Government-sponsored relief organizations have an even worse track record. Thousands of tons of maize sent by the European Economic Community as food aid to the famine stricken people of Mozambique and Niger was found to be totally unfit for human or animal consumption. In 1982, drought-ravaged Djibouti re fused delivery of a thousand tons of EEC-provided wheat flour that was uneatable. This same consignment of flour was sent to Zaire in 1984. In 1987 and again in 1988, the EEC delivered food to starving Africans that was radioactive, having been contaminated by fall-out from the 1986 Chernobyl nuclear power plant accident. ft is no wonder that these Western relief efforts led Bishop Joseph Nykindi of Khartoum to write to donors, “We appreciate your efforts, but if this is what you call food aid we don’t want it.”
When the proffered aid isn’t actually lethal, it is frequently late in being delivered where it is most needed. A review of the United Nations Food Program response to 84 emergencies found that it took an average of 196 days for assistance to arrive. This is better than the EEC, which responds to emergencies an average of 400 days after receiving the first calls for help.
Unfortunately, “far from being iso lated incidents,” the failures Hancock discloses constitute “an entire substratum of persistent structural problems which confound virtually all other forms of aid as well.”
Disaster relief is only one facet, and a relatively small part at that, of the total Western aid effort. Foreign aid as we know it was launched during the Truman Administration out of the “Point Four Program.” It was predicated on the notion that if $17 billion spent over four years on the Marshall Program had “saved Europe,” then why couldn’t a larger sum save the rest of the world?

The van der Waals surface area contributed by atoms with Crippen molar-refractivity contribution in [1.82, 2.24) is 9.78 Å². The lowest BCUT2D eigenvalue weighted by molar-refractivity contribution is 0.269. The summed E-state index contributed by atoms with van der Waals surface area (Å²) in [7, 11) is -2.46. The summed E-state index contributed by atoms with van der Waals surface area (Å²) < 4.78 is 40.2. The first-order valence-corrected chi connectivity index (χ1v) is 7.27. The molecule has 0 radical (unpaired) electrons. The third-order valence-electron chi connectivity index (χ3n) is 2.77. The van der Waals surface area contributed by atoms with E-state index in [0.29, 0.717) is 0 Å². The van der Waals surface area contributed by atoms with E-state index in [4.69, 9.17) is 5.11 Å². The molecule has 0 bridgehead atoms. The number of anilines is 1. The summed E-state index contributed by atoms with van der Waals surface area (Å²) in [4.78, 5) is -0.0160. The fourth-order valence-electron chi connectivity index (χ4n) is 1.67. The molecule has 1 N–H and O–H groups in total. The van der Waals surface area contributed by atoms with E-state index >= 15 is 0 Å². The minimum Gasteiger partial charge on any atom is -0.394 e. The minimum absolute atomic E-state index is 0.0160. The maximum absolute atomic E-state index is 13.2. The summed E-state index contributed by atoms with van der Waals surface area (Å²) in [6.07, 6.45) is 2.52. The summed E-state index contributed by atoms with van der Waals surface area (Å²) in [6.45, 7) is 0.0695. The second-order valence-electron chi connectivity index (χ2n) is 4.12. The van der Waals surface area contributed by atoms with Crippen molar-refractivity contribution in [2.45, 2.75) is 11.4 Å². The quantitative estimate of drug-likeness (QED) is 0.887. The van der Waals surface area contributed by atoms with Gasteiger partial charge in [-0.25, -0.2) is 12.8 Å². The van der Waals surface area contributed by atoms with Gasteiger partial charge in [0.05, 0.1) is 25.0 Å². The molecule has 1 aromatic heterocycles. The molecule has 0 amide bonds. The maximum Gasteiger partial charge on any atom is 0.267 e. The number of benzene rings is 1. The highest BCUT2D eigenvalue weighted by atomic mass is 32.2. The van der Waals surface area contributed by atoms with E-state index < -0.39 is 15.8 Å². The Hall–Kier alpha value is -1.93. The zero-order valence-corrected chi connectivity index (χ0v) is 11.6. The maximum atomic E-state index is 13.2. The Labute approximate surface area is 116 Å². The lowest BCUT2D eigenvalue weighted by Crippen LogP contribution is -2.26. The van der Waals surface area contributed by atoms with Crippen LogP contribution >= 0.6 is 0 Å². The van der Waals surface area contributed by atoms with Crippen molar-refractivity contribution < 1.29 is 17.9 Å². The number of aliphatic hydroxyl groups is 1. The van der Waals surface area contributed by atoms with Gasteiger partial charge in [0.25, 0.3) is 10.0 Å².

From the $45 million Congress authorized for the Technical Cooperation Administration has emerged an enormous conglomeration of aid institutions which annually disburse billions of dollars. Some, such as the US Agency for International Development and the British Overseas Development Administration, are bilateral. Others, as with the World Bank and tentacles of the United Nations, are multilateral enterprises. Taxpayers in the West and Japan are forced to support these agencies. They have absolutely no say in how their money is spent. And the agencies have made it very difficult to obtain an accounting of where—and to whom—all the money goes. In the case of the United Nations, we do know that “personnel and associated costs” absorb around 80 percent of all UN expenditures.
Logically, if aid really addressed the development needs of poor countries, the agencies involved should just about be out of business by now. After all, they have been dispensing “aid” for over forty years. But logic doesn’t apply to foreign aid. Hancock amply documents that what has developed over the decades is an international racket that loots Western taxpayers out of billions of dollars, which go toward the enrichment of the bureaucrats who administer the programs, commercial enterprises that provide goods and “services,” and the “gangsters and psychopaths” who rule the Third World. The poor and the environment are much worse off after they have been subjected to “development.”
Nor, in Hancock’s estimation, can the system be corrected. He makes a convincing case that, “Aid is not bad, however, because it is sometimes mis used, corrupt, or crass. Rather it is inherently bad, bad to the bone, and utterly beyond reform . . . it should be stopped forthwith before more damage is done.” As Cicero observed, those who have no knowledge of what has gone on before must forever remain children.
[Lords of Poverty: The Power, Prestige, and Corruption of the International Aid Business, by Graham Hancock (New York: The Atlantic Monthly Press) 231 pp., $17.95]